“Some see private enterprise as a predatory target to be shot, others as a cow to be milked, but few are those who see it as a sturdy horse pulling the wagon.” Winston Churchill
“In the wake of the world financial crisis, the jig is truly up for Greece. No country in Europe, or anywhere else, finds itself in need of protection against Greek industrial competition. Greece has virtually no industry. And, the little industry they have had is rapidly collapsing.
“After declining at a 7.8 percent annual rate in November, Greek industrial activity plunged another 11.3 percent in December. The youth unemployment rate for Greeks ages 15 to 24 is 48 percent, while in the crucial family-forming years of 24 to 34, unemployment in Greece is about 25 percent. Only Spain has higher youth unemployment.
“Little wonder that Greece’s fertility rate is 1.3 children per woman—just above the ‘replacement rate.’ Meanwhile, a quarter of the Greek population is 65 or older. That age group is expected to rise to one-third by 2050, at which point Greece’s working population will have dwindled to just 20 percent of the total population. By 2050, every Greek who works will be supporting four others who don’t.
“The receivership proposal that apparently most infuriates the Greeks is the notion that 30,000 Greek government employees be retrained and redeployed to the private sector. All the rioting and ruckus reflects the knowledge among Greek government employees that taking a job in the private sector is tantamount to telling the junior ministers that from now on, they will be driving taxis.
“Greece is a corrupt economy. It has no industry to speak of. One of the few private-sector growth industries in Greece is what is known loosely in the U. S. as “Medicare fraud.’ Through layers of ingenious scams, Greece has achieved the standout distinction of surpassing even the United States as the economy in the world that spends the greatest percentage of its GDP in medicines—2.4 percent.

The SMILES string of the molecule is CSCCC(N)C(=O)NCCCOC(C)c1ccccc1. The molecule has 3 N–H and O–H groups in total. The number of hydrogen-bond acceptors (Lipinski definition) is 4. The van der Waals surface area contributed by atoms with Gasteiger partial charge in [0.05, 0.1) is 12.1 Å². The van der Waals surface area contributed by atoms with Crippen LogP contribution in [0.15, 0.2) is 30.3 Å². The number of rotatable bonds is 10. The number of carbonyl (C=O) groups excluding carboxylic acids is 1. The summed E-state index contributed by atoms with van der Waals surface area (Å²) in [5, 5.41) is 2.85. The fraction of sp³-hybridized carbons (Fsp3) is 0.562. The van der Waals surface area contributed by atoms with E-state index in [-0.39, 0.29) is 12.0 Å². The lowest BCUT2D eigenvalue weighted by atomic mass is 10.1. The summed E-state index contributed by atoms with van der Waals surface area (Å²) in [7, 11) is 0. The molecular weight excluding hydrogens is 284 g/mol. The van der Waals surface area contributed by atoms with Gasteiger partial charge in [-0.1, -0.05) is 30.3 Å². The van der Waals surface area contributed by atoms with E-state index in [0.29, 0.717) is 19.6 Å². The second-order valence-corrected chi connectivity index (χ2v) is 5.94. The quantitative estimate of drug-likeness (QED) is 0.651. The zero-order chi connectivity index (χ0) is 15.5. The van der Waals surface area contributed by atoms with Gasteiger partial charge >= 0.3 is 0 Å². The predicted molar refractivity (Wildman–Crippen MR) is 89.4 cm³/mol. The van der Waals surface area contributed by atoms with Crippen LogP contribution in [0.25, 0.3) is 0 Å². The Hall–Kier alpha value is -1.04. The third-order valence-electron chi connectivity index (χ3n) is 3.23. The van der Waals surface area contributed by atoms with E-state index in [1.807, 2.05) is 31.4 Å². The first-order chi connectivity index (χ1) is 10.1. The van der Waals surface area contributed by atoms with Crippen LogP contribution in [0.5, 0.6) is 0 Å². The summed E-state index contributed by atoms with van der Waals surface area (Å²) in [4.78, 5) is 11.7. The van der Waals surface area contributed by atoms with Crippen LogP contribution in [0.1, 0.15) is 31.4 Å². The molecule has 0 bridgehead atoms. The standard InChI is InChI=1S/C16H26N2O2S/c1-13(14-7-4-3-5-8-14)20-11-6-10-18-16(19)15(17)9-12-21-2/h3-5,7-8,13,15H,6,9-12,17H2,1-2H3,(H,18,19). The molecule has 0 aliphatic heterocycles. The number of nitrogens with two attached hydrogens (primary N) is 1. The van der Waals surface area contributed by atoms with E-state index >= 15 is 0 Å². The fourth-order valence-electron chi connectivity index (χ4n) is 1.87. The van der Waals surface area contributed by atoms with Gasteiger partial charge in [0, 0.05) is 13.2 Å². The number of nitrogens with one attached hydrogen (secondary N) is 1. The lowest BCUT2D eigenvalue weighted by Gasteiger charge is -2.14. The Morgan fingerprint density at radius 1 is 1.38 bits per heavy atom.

“For more details see the analysis by Andrew Jack and Karin Hope in the Financial Times. They report: ‘Greece’s continuing high level of spending on medicines is a striking example of the broader problems facing the country as it battles under international pressure to cut public expenditure and rein in the nation’s debt.’
“The shambles of an economy is dominated by big government, with 151 ministries and money-losing state enterprises that have 1.3 million people on the payroll. Almost all Greek government activities are inefficiently and corruptly run, with high salaries rewarding chronic overstaffing that qualifies the 700,000 bureaucrats and 600,000 employees of state enterprises for lavish and early retirement.
“The ever-more destructive riots that seem to accompany every attempt to rein in absurdly lavish spending underscore the precarious financial footing of the welfare state. People who are used to generous benefits, free medicines, and long vacations won’t give them up graciously. The hissy fits in Greece are hints to the wise that even after 16 summits to resolve the Greek debt crisis, nothing has been resolved. One way or another, a Greek default looms ahead.
“That could be a lot more serious than any of the permabulls let on. As John Paulson puts it: We believe a Greek payment default could be a greater shock to the system than Lehman’s failure, immediately causing global economies to contract and markets to decline. [The euro is] structurally flawed and will likely unravel.’” John Dale Davidson, Financial Intelligence Report, March 2012, p. 2